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The Daily Wildcat

The Daily Wildcat

 

ASUA to host open forum, raise awareness about red-tagging

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Amy Phelps
Amy Phelps / The Daily Wildcat

Mitza Molina, a junior studying special education, never thought she would get a red tag.

But in 2011, the house that Molina and her roommates shared at the time was red-tagged after a party there with more than 100 guests was broken up by Tucson Police Department officers.

“That was why we got in trouble,” she said. “People were letting the cops in.”

Texts with Molina’s address were forwarded to random people, which led to strangers flooding her house. After her neighbors called the cops, the fun was over and the house was red-tagged.

Molina said she did not appreciate the fine that came with the orange paper on her house. She and her roommates were required to pay $300 dollars and wait six months before their house was free of the tag.

“It took us a while. After the time was up, we still hadn’t paid [the fine],” Molina said, “so we had to keep [the tag] up until we paid.”

The Associated Students of the University of Arizona will be hosting an open forum about red-tagging today at 6 p.m. in order to raise awareness about situations like Molina’s.

The forum was organized by Justin Spodek, ASUA’s director of local affairs and a senior studying political science and law and public policy. The discussion will include law enforcement officials and a lawyer.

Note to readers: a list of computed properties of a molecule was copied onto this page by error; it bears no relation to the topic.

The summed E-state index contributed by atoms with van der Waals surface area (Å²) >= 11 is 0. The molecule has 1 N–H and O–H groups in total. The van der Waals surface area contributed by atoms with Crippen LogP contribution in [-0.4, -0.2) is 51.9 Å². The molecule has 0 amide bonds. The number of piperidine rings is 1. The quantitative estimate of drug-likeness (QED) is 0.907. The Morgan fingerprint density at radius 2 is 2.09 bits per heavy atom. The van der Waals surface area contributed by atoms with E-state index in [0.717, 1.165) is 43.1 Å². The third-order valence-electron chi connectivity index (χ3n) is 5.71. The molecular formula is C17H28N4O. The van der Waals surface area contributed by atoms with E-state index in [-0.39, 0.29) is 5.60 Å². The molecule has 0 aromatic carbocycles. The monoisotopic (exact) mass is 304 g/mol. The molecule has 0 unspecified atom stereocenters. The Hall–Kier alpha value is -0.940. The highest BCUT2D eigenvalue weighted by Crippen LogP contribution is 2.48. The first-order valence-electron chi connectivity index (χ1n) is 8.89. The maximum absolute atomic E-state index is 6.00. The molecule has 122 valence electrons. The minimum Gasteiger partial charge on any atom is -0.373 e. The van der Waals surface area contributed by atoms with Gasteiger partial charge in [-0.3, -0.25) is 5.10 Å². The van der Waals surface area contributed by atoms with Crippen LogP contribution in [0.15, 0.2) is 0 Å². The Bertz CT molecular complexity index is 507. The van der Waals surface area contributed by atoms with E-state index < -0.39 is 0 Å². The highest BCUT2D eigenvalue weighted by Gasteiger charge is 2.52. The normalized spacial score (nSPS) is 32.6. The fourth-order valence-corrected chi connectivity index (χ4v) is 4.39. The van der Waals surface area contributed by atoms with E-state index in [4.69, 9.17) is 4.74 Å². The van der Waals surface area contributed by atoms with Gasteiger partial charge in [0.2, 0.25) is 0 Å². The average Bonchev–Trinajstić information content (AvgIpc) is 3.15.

Getting a red tag, which means violating Tucson’s unruly gathering ordinance, comes with a minimum $100 fine for residents.

Wendy Adkisson, an officer with the Tucson Police Department, said police have to take into account various elements in a situation — such as the number of people in a house and whether they’re participating in underage drinking — before deciding if it is an unruly gathering. Once officers evaluate the situation, they determine whether or not the residents will receive a red tag.

Pat Shunney, a retail and consumer sciences junior, said the unruly gathering ordinance can be important for students to learn about.

“I think a lot of students aren’t really sure what happens with the red tag,” Shunney said.

Spodek said he wants the forum to help prevent red-tagging from happening around UA and that he hopes students will understand why this law is enforced.

“Not all that many students know about the red tag,” Spodek said. “There’s more to it than they think.”

If you go:

Red Tag Forum

Today, 6 p.m.

Student Union Memorial Center, Kiva Room

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